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What about influential oracles like Warren Buffett? Though Buffett’s Berkshire Hathaway (BRKB) hit new highs in October of 2018, the pattern is eerily similar.

buffett-global-bull

Granted, Buffett’s Berkshire Hathaway (BRKB) is highly correlated with the financial sector. Nevertheless, the explanation does not account for underperforming stocks in the Russell 2000. The iShares Russell 2000 ETF (IWM) has failed to make progress since January of 2018.

iwm

There are those who would rather highlight the resiliency of the Dow Industrials, S&P 500 and Nasdaq. They’re ignoring historical precedent. They’re also ignoring the extent of stimulus addiction.

In late December, the Fed turned 180 degrees from tightening to neutrality. By May, the Fed began signaling an intent to manipulate borrowing costs lower, and that wasn’t enough. Here in August, investors, the media and the White House are all clamoring for more.

More rate cuts. More QE. More tax breaks. More, more, more, more, more!

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The Fed will eventually acquiesce to the rebel yell to support stocks. That’s all that central bankers know how to do.

On the other hand, more of the same low-rate support has not been as big of a boon to small company stocks, mid-sized company stocks, energy stocks, materials stocks, industrial stocks or financial stocks. More of the same intoxicant seem to be floating fewer and fewer boats.

Large-cap S&P 500 stock investors ought to take note of the shift toward less risky assets over the last six months. ETFs that I have favored in that time include the Consumer Staples SPDR (XLP), iShares MSCI Minimum Volatility (USMV), iShares US Core REIT (USRT), Van Eck Preferred ex Financials (PFXF) as well as iShares Core U.S. Treasury (GOVT).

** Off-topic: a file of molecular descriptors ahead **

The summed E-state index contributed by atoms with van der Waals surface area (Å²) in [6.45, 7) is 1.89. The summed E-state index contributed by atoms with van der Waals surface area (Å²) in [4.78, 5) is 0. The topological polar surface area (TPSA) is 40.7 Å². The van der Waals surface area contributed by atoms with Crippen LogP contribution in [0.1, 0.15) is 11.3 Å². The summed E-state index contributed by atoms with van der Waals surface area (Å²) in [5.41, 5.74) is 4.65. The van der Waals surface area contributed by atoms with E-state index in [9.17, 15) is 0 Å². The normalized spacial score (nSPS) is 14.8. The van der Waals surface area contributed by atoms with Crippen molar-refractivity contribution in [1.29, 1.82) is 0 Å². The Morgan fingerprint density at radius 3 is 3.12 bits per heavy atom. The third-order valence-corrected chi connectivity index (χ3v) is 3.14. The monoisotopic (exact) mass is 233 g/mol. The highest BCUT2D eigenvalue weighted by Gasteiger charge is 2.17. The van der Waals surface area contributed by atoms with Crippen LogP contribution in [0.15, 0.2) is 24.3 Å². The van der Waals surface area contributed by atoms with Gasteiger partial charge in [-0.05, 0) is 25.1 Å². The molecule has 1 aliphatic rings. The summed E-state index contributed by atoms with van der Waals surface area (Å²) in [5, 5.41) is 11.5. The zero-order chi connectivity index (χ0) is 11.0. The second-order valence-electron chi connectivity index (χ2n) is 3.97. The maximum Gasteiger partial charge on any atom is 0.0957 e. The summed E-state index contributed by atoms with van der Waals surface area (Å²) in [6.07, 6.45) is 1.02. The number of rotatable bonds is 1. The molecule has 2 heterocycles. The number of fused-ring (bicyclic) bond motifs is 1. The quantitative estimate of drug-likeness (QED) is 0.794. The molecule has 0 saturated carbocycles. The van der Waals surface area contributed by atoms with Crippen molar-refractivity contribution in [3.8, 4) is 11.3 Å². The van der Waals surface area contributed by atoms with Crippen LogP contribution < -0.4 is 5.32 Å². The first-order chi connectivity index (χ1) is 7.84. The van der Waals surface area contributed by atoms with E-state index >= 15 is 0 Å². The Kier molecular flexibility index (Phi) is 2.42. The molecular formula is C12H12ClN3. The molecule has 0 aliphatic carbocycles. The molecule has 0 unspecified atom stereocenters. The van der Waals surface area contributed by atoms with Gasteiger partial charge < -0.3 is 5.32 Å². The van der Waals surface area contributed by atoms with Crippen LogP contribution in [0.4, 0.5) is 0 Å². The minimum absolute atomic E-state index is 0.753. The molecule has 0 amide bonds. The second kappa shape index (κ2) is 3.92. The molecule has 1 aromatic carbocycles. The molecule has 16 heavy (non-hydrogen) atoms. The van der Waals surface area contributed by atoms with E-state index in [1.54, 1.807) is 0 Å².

less-risky

The U.S. economy may continue to defy the odds. Similarly, mega-capitalization stocks like Apple (AAPL), Google/Alphabet (GOOG) and Facebook (FB) may continue to elevate the large-cap indexes.

Yet if the Fed’s monetary policy prescriptions falter the way that foreign central bank prescriptions have, then you might want to keep a bit more cash on hand than usual. You cannot buy the big bad dippers without the “dry powder” to do so.

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Disclosure Statement: ETF Expert is a web log (“blog”) that makes the world of ETFs easier to understand. Gary Gordon, MS, CFP is the president of Pacific Park Financial, Inc., a Registered Investment Adviser with the SEC. Gary Gordon, Pacific Park Financial, Inc., and/or its clients may hold positions in the ETFs, mutual funds, and/or any investment asset mentioned above. The commentary does not constitute individualized investment advice. The opinions offered herein are not personalized recommendations to buy, sell or hold securities. At times, issuers of exchange-traded products compensate Pacific Park Financial, Inc. or its subsidiaries for advertising at the ETF Expert website. ETF Expert content is created independently of any advertising relationship.